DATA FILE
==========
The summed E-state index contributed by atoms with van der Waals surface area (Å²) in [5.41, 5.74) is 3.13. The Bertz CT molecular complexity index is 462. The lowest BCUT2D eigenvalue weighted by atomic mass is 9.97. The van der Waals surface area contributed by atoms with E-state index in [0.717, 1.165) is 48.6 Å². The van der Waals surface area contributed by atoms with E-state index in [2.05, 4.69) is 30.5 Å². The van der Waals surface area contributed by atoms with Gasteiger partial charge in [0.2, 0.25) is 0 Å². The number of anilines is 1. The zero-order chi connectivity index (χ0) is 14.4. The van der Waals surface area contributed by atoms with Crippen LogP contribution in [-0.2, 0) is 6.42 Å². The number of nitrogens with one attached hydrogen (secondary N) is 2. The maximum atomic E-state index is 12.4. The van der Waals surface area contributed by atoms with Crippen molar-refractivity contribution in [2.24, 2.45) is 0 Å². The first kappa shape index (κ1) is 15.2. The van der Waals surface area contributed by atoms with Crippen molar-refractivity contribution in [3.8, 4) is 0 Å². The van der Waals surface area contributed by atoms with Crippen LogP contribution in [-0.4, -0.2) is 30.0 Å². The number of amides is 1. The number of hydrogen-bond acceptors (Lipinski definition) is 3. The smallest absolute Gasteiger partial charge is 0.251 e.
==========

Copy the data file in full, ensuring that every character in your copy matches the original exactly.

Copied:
The summed E-state index contributed by atoms with van der Waals surface area (Å²) in [5.41, 5.74) is 3.13. The Bertz CT molecular complexity index is 462. The lowest BCUT2D eigenvalue weighted by atomic mass is 9.97. The van der Waals surface area contributed by atoms with E-state index in [0.717, 1.165) is 48.6 Å². The van der Waals surface area contributed by atoms with E-state index in [2.05, 4.69) is 30.5 Å². The van der Waals surface area contributed by atoms with Gasteiger partial charge in [0.2, 0.25) is 0 Å². The number of anilines is 1. The zero-order chi connectivity index (χ0) is 14.4. The van der Waals surface area contributed by atoms with Crippen LogP contribution in [-0.2, 0) is 6.42 Å². The number of nitrogens with one attached hydrogen (secondary N) is 2. The maximum atomic E-state index is 12.4. The van der Waals surface area contributed by atoms with Crippen molar-refractivity contribution in [2.24, 2.45) is 0 Å². The first kappa shape index (κ1) is 15.2. The van der Waals surface area contributed by atoms with Crippen molar-refractivity contribution in [3.8, 4) is 0 Å². The van der Waals surface area contributed by atoms with Crippen LogP contribution in [-0.4, -0.2) is 30.0 Å². The number of amides is 1. The number of hydrogen-bond acceptors (Lipinski definition) is 3. The smallest absolute Gasteiger partial charge is 0.251 e.